Otherwise, I would suggest that TV and film producers have been luring classical British actors to highly-publicised and/or unedifying projects since the 1930s, and, taking this into account, Branagh’s acting CV is almost certainly no worse than many distinguished predecessors like Olivier.

In addition, some of the films which he has directed suggest that one area where he has a greater professional skill than, say, Olivier is in directing, and not merely acting in, a lightweight special effects-driven potboiler like Thor. (I can’t imagine why artistically he would choose to do it, but he clearly seems to have the necessary professional ability!)  Furthermore,  directing a World War One-set version of Mozart’s opera The Magic Flute is certainly something that no previous British theatre knight ever felt inclined to attempt.

One reason I have always had a high regard for Branagh, in addition to his varied and substantial career, is that he has always appeared personally very affable and even self-effacing. I remember a TV interview with Barry Norman at the time of the film of Henry V when he brushed aside media attention with a comment like “There are other actors”. In other words:  you needn’t give unusual attention to what I’m doing.

Olivier lived during an era of much greater hierarchy, his life divided  by two world wars and great changes in social class and the British Empire, where a man’s age and experience greatly affected his own behaviour and people’s perceptions of him. It was often reported that he was prone to jealousy and hated anyone whom he saw as a rival. But then Olivier was one of the first people in his profession to experience the opportunities and success and status which he enjoyed, and the rulebook for socially approved behaviour had not been written.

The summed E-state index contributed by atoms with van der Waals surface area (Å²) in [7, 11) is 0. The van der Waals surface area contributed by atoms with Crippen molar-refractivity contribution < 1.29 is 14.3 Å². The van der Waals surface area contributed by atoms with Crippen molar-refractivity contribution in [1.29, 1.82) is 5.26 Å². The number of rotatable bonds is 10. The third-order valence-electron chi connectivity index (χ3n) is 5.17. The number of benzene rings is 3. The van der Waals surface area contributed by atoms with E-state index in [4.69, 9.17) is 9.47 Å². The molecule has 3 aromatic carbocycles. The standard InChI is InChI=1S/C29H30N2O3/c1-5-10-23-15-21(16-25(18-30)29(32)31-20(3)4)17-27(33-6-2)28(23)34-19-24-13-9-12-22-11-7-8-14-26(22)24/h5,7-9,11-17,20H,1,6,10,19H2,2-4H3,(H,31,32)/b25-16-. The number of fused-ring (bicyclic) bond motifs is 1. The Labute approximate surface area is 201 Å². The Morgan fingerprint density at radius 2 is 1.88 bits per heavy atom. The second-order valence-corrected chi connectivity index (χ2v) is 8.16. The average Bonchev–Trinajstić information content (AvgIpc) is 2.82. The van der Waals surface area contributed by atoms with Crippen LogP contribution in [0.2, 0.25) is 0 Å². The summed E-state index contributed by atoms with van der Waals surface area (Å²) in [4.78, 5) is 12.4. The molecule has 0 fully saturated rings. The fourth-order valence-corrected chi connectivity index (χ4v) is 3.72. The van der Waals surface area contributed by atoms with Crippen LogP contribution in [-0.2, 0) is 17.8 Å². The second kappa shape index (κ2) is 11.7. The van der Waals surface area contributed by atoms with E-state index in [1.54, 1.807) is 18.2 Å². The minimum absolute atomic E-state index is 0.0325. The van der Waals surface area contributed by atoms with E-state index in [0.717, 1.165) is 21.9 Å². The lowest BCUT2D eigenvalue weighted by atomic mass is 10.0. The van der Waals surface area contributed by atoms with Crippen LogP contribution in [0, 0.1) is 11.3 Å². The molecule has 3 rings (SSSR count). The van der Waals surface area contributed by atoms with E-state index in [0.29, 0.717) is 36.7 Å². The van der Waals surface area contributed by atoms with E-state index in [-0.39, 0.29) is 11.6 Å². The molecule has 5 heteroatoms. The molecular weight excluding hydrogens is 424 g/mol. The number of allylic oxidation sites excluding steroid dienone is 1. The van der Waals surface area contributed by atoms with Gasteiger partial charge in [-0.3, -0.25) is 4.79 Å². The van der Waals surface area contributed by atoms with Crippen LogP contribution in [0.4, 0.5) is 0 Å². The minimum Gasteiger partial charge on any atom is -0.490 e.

It may well be true that Branagh’s long-term reputation will rest on his versatility and his project management skills rather than on individual performances, so I’m pleased that he has returned for a while to an area where his talents are of particular value, leading a theatre company in a year-long season of varied plays . His production for the Kenneth Branagh Company of The Winter’s Tale, Shakespeare’s complicated play of jealousy, suffering, loss and reconciliation, was highly suitable for this time of the year, and it was good to get the chance to see it through the currently popular practice of live video screening from theatre to cinema.

 

 

 

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New Year resolutions

 

Happy New 2016!

Two striking poems on the theme of the New Year, by two famous writers but of very different tones.

Alfred Tennyson’s “Ring Out Wild Bells” (I wonder if it was knowingly copied by George Harrison for his Christmas song “Ding Dong”?) calls for better behaviour, both public and private, during the next year. He envisages an end to “the feud of rich and poor”, “ancient forms of party strife”, “false pride in place and blood” and “civic slander”. At first it seems unusually political, until the last lines show that Tennyson believes such good conduct would merely be following the true Christian message of Christmas – “ring in the Christ that is to be”.

While, in Tennyson, it is the sound of bells which will signal this new movement to banish “coldness” and “darkness” and make social behaviour “nobler…sweeter…purer”, D.H.Lawrence’s “New Year’s Eve” focuses on the sight of light, fire, which dispels “great black night”.

Lawrence’s poem, like Tennyson’s, is an exhortation to change behaviour, but more private and personal, to share in love and physical pleasure. “There are only two things now”- the outside night and the inside fire – and “we (are) the two ripe pips” between those elemental forces,  so “take off your things…”

In 2016, should our resolution be collective or personal, deal with spiritual or physical needs, be a long-term plan or immediate action? Whose recommendations are more pertinent?